Golden Civic Foundation awards its grant recipients

A look into what was funded

Posted 3/13/18

The Golden Civic Foundation’s 42nd annual Auction and Gala, which took place in November, produced record-breaking numbers, both in attendance and fundraising, said Heather Schneider, the …

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Golden Civic Foundation awards its grant recipients

A look into what was funded

Posted

The Golden Civic Foundation’s 42nd annual Auction and Gala, which took place in November, produced record-breaking numbers, both in attendance and fundraising, said Heather Schneider, the foundation’s executive director.

And this contributes to the amount of grants the foundation is able to provide to Golden’s nonprofits.

“It’s so great to see all of the positive momentum,” Schneider said. “The Golden Civic Foundation’s mission is to invest in the economic and cultural vitality of the Golden community. In partnership with our sponsors, donors and volunteers, it’s truly amazing to see how our community comes together for our annual Gala and Auction that funds so many great things doing good in our community of Golden.”

This year, the foundation funded more than $130,000 in grants to 39 local nonprofits at the Community Grants Luncheon event, March 12 at the Golden Community Center.

Here is a look at just a few of the nonprofit recipients:

Colorado School of Mines Geology Museum

The Colorado School of Mines Geology Museum has some real eye-catching attractions — everything from silver and quartz to a special exhibit of territorial gold coins and rhodochrosite, which is Colorado’s state mineral.

And now, every visitor will have a chance to get well-versed in mining history through a series of murals by Irwin Hoffman on display at the museum.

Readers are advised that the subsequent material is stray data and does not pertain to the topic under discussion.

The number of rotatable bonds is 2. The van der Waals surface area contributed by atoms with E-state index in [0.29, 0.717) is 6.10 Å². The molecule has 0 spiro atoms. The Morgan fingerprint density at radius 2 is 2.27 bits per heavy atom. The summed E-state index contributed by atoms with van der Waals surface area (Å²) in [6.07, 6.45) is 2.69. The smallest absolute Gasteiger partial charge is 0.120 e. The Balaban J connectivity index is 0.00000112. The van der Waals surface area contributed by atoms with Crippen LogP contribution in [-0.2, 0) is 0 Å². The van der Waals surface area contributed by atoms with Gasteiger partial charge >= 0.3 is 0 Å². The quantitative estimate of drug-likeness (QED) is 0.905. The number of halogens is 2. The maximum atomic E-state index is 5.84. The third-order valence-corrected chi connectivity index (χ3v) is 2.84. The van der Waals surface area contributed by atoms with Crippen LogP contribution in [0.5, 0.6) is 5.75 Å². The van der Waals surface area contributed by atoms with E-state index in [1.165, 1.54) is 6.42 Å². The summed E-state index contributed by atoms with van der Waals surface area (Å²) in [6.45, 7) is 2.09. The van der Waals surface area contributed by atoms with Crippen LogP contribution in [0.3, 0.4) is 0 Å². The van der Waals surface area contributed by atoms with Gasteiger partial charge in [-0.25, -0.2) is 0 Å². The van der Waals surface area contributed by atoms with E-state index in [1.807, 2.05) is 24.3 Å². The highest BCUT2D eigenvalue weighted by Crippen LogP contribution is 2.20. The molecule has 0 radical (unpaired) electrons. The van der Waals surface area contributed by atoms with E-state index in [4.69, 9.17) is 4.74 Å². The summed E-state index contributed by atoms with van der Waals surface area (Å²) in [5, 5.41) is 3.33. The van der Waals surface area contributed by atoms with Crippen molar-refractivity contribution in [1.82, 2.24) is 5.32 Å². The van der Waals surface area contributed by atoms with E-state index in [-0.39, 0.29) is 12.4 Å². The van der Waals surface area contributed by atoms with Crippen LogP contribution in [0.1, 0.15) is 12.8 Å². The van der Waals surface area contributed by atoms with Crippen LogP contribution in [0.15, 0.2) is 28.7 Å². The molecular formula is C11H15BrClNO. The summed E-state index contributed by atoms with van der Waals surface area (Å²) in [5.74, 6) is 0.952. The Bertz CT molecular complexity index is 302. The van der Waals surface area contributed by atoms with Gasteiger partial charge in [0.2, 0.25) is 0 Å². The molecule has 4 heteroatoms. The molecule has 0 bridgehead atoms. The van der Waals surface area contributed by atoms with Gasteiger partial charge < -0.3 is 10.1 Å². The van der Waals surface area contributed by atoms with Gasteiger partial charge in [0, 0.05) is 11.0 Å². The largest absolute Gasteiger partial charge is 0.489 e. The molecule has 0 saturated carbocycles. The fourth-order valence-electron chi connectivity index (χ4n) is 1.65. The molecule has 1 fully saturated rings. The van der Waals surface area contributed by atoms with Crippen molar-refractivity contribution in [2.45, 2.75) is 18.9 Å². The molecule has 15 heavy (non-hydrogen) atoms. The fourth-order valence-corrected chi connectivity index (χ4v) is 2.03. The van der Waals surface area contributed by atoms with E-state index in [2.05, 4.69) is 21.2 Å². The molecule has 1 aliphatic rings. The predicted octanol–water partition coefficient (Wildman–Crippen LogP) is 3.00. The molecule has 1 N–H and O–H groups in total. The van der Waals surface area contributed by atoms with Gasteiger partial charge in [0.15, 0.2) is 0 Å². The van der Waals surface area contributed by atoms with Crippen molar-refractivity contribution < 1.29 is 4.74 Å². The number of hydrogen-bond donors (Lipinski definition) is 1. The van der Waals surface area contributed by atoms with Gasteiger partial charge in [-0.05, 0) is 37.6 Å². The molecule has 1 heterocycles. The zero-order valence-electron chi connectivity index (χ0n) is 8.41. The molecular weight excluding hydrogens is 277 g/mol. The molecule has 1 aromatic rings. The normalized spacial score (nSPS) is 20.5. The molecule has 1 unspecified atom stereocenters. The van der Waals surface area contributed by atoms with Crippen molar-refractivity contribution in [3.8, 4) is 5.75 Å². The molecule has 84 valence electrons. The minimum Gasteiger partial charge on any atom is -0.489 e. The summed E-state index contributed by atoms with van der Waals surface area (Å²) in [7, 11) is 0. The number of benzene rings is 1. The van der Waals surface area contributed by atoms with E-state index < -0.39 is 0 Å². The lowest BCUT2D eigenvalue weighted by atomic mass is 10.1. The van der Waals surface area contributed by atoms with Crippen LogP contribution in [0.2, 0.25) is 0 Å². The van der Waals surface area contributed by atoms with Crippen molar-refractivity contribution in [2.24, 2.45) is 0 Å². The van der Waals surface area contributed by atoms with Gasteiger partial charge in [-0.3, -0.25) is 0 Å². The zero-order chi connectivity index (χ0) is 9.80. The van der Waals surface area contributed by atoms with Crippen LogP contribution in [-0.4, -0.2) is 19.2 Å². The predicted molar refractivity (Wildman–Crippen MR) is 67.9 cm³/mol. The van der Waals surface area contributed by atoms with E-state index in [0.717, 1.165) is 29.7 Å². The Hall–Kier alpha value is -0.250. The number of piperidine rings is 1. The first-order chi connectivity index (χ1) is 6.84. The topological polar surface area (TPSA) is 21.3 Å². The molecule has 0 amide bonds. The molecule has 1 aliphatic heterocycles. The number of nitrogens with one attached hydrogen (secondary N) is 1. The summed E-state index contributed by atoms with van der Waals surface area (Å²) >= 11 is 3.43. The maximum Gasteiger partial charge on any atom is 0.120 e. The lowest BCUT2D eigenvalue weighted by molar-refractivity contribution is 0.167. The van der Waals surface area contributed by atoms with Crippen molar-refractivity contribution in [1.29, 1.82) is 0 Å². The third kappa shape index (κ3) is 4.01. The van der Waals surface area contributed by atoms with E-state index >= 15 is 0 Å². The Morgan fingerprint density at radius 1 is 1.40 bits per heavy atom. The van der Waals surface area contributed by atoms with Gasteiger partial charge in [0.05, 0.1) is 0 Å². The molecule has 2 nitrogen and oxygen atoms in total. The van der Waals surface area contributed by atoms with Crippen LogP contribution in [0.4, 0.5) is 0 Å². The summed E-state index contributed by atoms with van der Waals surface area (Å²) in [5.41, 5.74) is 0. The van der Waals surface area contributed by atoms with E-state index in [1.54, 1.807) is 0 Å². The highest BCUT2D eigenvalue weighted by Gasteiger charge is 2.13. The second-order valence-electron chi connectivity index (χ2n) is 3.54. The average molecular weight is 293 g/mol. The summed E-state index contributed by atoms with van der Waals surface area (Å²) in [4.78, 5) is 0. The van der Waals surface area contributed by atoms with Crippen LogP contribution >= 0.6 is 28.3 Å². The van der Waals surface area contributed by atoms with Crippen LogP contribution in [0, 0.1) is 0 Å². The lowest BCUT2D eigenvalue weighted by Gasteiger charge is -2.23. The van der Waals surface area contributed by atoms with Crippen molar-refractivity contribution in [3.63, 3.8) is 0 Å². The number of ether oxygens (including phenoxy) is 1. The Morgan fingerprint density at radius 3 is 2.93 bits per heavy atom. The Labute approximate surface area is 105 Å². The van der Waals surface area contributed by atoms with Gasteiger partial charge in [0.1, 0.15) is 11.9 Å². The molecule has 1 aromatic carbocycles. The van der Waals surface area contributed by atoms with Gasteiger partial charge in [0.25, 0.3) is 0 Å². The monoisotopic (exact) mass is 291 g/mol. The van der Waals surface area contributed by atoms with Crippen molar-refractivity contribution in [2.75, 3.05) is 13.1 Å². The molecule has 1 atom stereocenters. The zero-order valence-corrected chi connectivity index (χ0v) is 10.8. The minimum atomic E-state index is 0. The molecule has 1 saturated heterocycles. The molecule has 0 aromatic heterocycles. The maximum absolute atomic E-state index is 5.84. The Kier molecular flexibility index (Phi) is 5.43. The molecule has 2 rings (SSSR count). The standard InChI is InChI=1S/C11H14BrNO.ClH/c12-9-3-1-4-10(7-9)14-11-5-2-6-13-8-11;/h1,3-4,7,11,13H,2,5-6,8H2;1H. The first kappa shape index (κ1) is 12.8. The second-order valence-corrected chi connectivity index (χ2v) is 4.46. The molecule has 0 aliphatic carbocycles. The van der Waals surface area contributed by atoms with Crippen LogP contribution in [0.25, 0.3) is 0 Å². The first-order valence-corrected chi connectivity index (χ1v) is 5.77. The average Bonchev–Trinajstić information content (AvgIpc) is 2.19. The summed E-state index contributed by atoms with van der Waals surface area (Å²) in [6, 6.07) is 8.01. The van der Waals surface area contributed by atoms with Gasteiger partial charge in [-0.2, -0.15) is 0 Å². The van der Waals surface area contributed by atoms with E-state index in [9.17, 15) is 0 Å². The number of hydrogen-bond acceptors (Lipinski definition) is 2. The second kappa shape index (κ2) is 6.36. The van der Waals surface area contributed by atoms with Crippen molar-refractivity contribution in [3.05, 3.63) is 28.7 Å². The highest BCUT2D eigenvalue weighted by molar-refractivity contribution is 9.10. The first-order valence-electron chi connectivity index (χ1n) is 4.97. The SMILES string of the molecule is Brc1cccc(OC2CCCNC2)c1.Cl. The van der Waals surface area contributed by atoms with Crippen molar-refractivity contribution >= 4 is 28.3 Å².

“We think these murals do a good job depicting man’s pursuits of these resources and the value that the specimens in our collection hold,” said Nick Iwanicki, the geology museum’s interim director.

The geology museum received its $1,500 grant from the Golden Civic Foundation to help cover the cost of mounting a 10-feet-long and three-and-a-half feet tall mural, including the lights and fixtures.

The mural is the seventh in the series, and as far as the museum knows, it is the final piece, Iwanicki said. The first mural depicts prehistory of mining, the second is ancient Egypt, the third is ancient Greece, the fourth is of the 1800’s Gold Rush and the fifth and sixth demonstrate modern mining and the use of resources. The seventh depicts the connection between early and modern mining.

“It’s nice that we have the whole set,” he said. “We want to show it off.”

Iwanicki noted that the other six have been on display at the museum since at least the early 2000s.

At any given time, about 1,500 specimens on display, but the museum has more than 20,000 specimens in its collections — plus an additional 20,000 microscopic specimens.

The museum started its collection in 1871, but formally established in 1940, Iwanicki said. It is in possession of the state mineral collection, started in 1895,

Second only to the Harvard Mineralogical Museum in terms of annual visitors, the Mines geology museum attracts 30,000 people a year.

“We get visitors from all over the world,” Iwanicki said. “It really has a worldwide appeal, regardless of where you hail from.”

Colorado Teen Project

Financial budgeting, obtaining a driver’s license, conducting a job search or finding housing...

These independent living skills can be quite a challenge for youth without proper guidance or mentorship.